Often considered one of the most challenging state bar examinations in this country, the New York State Board of Bar Examiners is considering a revamp of its exam. The New York Law Journal reports that the state may very well change the format of the entire exam – in addition to the changes that are already scheduled for the February 2015 exam. Passing a states bar exam is required before any attorney may practice law in that state.
Currently, the New York exam is given twice a year on the last Tuesday and Wednesday of February and July. The exam is divided into two sections. The first section, given on Tuesday, is very unique. This section asks the examinee to answer five essay questions and 50 multiple-choice questions concerning only the laws of the state of New York. On Wednesday the second section of the exam is administered. This section, called the Multistate Bar Exam or MBE, consists of 200 multiple-choice questions concerning six areas of the law and is uniformed among all but two states in the nation. The six areas tested are: Constitutional Law, Contracts, Criminal Law & Procedure, Evidence, Real Property and Torts.
During the summer of 2014, the New York State Board of Law Examiners announced several big changes to the subject areas tested on the exam. Although the format would remain the same, effective February 2015 exam, the NY portion of the exam would no longer test Federal Civil Procedure but would begin to test Administrative Law.
Further, like many other states, NY will now test Federal Civil Procedure on the MBE portion of the exam. As far as the MBE goes, this is one of the largest changes to the national portion of the exam in over 35 years. The MBE will remain the same length at 200 questions, but now there will be fewer questions in the six areas of law traditionally tested in order to make room for the new seventh area.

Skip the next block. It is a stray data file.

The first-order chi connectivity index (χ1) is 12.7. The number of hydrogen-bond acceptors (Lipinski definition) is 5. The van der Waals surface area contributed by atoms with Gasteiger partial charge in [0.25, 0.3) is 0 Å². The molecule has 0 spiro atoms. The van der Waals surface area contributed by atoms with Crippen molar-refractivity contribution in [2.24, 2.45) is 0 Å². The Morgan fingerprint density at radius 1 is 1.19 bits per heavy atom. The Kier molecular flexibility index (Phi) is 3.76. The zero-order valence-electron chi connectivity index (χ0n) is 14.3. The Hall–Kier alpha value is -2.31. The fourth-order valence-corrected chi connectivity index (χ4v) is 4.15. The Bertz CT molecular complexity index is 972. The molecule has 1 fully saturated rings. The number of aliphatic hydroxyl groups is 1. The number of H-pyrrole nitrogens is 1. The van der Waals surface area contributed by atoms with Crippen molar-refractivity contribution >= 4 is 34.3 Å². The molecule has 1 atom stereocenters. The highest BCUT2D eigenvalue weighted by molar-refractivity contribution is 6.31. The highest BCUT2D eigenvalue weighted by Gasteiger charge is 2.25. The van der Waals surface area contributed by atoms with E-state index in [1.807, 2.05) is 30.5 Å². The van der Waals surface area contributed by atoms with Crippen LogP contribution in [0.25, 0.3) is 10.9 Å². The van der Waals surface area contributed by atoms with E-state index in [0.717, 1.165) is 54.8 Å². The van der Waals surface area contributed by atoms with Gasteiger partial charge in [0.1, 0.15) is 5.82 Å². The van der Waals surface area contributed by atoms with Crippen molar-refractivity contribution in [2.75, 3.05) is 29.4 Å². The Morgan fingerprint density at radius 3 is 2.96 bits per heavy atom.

Even Greater Change to Come?
Earlier this month, Long Island Business News reported that the New York Court of Appeals is considering adopting the Uniform Bar Exam, or the UBE, currently administered in 14 states. If adopted, this would change the format of the NY exam entirely. Like the MBE portion of the current exam, the UBE is prepared by the National Conference of Bar Examiners and then graded by each individual state.
The UBE exam consists of three parts. The first, the Multistate Essay Exam, entails the examinee writing multi-subject essays that test their legal reasoning skills. The second, the Multistate Performance Test, is a closed book writing assignment. And the last portion of the exam is the more traditional multi-choice MBE.
If adopted, New York State alone would continue to determine who could actually sit for the exam, the score an examinee must receive on the UBE in order to pass, and ultimately who will be admitted to the bar of New York.
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